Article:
An increasing number of health care providers are exploring telemedicine, either as an adjunct to their primary physical practice or as a separate and new venture. Providers have determined that many aspects of the service they provide can be effectively provided remotely if the technology and the tools are adequate. However, when a provider expands from single-state practice to potentially fifty state practice, the legal and regulatory regime that the provider is used to may not translate to all of the provider’s new practice locations. In fact, it almost certainly will not and telehealth providers need to review a number of different regulatory regimes in each state they propose to practice in.

For the most part, these telehealth providers understand generally that they need to comply with the laws of the states in which the recipients of their services are located. A physician physically located in Missouri, for example, could treat a patient located in California if the physician is licensed in California, the state in which the patient resides. That physician most likely also understands that California law may have something to say about whether telemedicine is appropriate, and, if so, what requirements apply to it. For example, provision of services by means of telehealth technology does not eliminate California’s requirement to obtain a patient’s informed consent. However, that consent may be either oral or in writing and the healthcare provider who obtains the consent need not be at the site where the patient is. Further, for California, the physician must conduct an “appropriate” initial examination. Depending on the nature of the service, that examination could be accomplished remotely, but may need to be conducted inperson. The California Medical Board leaves that decision to the professional judgment of the physician.

Not so Texas. The Texas Medical Board recently adopted new rules that require an in-person examination in order to establish a physicianpatient relationship, a prerequisite to the delivery of services via telemedicine if the services include prescribing medication. Further, the in-person examination must take place in an “established medical site.”

Other laws that vary state to state also affect the delivery of telemedicine services. These include: the corporate practice of medicine; laws relating to prescribing (such as Texas’s new rules) or physician dispensing; and laws requiring language services.

Corporate Practice of Medicine: The corporate practice of medicine prohibition generally prohibits lay (i.e., non-professional) entities from providing medical services. In most corporate practice states (including California), that means that a general business corporation cannot charge for physician services. A telemedicine provider located in a state without a corporate practice ban may be organized as a general business entity and may employ physicians. If that telemedicine provider were to provide services to a patient in California through a California licensed physician employee, the payment by the California patient to the telemedicine provider could be held to violate California’s corporate practice ban. Further, California does not permit foreign (i.e., sisterstate) professional corporations to practice in California. New York, on the other hand, permits the qualification of foreign professional service corporations in New York, provided that all of the shareholders, officers, and directors are licensed to practice medicine in New York.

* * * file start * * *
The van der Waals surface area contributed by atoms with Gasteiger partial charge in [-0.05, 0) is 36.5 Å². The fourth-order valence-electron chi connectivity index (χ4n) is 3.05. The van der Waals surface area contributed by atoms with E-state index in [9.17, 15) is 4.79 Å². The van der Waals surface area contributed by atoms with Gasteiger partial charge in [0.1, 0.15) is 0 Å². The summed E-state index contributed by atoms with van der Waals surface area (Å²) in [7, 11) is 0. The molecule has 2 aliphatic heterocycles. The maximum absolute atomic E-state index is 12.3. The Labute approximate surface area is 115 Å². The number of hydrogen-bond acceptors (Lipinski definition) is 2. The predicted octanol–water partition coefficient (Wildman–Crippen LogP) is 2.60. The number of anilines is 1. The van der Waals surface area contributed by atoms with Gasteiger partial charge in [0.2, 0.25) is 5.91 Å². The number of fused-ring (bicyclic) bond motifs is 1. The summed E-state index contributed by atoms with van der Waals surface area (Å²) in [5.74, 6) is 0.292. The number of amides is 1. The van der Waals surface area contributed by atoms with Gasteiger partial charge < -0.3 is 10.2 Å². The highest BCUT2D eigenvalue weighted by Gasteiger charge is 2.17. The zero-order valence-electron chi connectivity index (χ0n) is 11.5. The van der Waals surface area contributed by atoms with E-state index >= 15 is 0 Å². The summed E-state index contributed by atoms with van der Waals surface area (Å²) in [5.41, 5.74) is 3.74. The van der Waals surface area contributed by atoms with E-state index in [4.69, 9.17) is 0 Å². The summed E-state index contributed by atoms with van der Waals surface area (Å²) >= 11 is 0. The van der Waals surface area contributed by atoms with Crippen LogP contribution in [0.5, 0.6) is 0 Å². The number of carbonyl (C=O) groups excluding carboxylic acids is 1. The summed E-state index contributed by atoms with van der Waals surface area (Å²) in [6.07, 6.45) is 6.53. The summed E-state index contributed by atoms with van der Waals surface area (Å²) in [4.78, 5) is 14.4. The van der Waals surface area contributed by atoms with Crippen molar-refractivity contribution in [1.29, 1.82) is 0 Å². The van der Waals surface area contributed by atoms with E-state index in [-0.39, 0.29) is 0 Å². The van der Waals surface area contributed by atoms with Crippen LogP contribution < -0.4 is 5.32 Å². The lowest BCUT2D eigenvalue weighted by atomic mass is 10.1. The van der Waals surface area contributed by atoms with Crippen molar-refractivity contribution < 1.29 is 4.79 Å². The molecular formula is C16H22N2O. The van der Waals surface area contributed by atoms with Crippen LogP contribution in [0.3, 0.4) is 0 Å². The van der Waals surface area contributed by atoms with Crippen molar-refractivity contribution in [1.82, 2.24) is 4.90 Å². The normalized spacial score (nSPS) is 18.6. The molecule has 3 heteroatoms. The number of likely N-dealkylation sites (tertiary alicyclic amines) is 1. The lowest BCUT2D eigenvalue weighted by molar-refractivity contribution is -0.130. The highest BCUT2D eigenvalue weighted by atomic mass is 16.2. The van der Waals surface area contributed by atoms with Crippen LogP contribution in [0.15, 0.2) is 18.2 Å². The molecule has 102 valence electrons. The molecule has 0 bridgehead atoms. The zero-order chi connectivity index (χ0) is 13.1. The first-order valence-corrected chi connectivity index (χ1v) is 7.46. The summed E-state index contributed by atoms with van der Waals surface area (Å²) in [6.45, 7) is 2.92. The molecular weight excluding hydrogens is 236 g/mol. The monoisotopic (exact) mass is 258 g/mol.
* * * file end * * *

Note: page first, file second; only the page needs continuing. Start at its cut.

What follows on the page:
Physician Dispensing: If the telehealth provider dispenses medication to patients in remote locations, laws relating to physician dispensing will be implicated. The New York Board of Pharmacy takes the position that physicians may not dispense in New York at all. In California, physicians may dispense as long as they comply with all statutory requirements regarding labeling, etc. Florida permits physician dispensing upon registration with the Florida medical licensing board as a dispensing practitioner and compliance with pharmacy disclosure regulations.

Language Interpretation Services: States also vary widely in requirements to provide language interpretation services. For example, Mississippi specifically requires telemedicine equipment and the network for remote patient monitoring services to accommodate non English language options. New Hampshire requires hospitals to provide interpretation services during admission and imposes interpretation requirements on long-term care facilities and mental health facilities. New Hampshire does not, however, require physicians to provide interpretation services to non-English speaking patients, either in person or remotely.

For telemedicine providers, licensing laws are only the starting point. Telemedicine providers should be aware that a business model that complies with one state’s laws may not be exportable without review and some tweaking.